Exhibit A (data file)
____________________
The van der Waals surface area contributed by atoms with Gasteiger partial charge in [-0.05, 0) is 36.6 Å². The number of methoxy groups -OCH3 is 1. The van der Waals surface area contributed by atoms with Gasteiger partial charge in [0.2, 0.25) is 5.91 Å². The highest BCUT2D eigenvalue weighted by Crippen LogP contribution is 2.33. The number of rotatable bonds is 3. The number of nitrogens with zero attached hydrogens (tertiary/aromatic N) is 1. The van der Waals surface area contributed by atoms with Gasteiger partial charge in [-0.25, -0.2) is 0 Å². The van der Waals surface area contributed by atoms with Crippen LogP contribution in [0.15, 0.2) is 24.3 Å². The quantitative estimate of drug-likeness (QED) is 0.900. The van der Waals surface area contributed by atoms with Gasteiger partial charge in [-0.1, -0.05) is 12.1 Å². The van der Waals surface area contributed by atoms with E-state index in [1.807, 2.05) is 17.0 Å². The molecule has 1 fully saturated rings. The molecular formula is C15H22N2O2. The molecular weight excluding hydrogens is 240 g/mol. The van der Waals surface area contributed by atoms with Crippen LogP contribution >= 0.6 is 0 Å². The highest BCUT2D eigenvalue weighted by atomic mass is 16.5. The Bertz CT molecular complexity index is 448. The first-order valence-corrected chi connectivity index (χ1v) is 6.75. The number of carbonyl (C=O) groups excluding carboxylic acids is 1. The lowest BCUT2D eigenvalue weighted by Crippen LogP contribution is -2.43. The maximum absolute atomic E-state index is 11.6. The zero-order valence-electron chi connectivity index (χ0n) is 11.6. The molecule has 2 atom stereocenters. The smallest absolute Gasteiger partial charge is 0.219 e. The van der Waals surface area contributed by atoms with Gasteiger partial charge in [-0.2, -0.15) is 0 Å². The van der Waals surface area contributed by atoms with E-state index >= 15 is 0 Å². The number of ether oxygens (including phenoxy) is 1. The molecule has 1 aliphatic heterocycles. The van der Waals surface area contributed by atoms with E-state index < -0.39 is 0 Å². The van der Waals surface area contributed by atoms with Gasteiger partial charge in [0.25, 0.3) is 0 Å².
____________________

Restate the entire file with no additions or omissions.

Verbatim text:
The van der Waals surface area contributed by atoms with Gasteiger partial charge in [-0.05, 0) is 36.6 Å². The number of methoxy groups -OCH3 is 1. The van der Waals surface area contributed by atoms with Gasteiger partial charge in [0.2, 0.25) is 5.91 Å². The highest BCUT2D eigenvalue weighted by Crippen LogP contribution is 2.33. The number of rotatable bonds is 3. The number of nitrogens with zero attached hydrogens (tertiary/aromatic N) is 1. The van der Waals surface area contributed by atoms with Gasteiger partial charge in [-0.25, -0.2) is 0 Å². The van der Waals surface area contributed by atoms with Crippen LogP contribution in [0.15, 0.2) is 24.3 Å². The quantitative estimate of drug-likeness (QED) is 0.900. The van der Waals surface area contributed by atoms with Gasteiger partial charge in [-0.1, -0.05) is 12.1 Å². The van der Waals surface area contributed by atoms with E-state index in [1.807, 2.05) is 17.0 Å². The molecule has 1 fully saturated rings. The molecular formula is C15H22N2O2. The molecular weight excluding hydrogens is 240 g/mol. The van der Waals surface area contributed by atoms with Crippen LogP contribution >= 0.6 is 0 Å². The highest BCUT2D eigenvalue weighted by atomic mass is 16.5. The Bertz CT molecular complexity index is 448. The first-order valence-corrected chi connectivity index (χ1v) is 6.75. The number of carbonyl (C=O) groups excluding carboxylic acids is 1. The lowest BCUT2D eigenvalue weighted by Crippen LogP contribution is -2.43. The maximum absolute atomic E-state index is 11.6. The zero-order valence-electron chi connectivity index (χ0n) is 11.6. The molecule has 2 atom stereocenters. The smallest absolute Gasteiger partial charge is 0.219 e. The van der Waals surface area contributed by atoms with Gasteiger partial charge in [-0.2, -0.15) is 0 Å². The van der Waals surface area contributed by atoms with E-state index >= 15 is 0 Å². The number of ether oxygens (including phenoxy) is 1. The molecule has 1 aliphatic heterocycles. The van der Waals surface area contributed by atoms with E-state index < -0.39 is 0 Å². The van der Waals surface area contributed by atoms with Gasteiger partial charge in [0.25, 0.3) is 0 Å².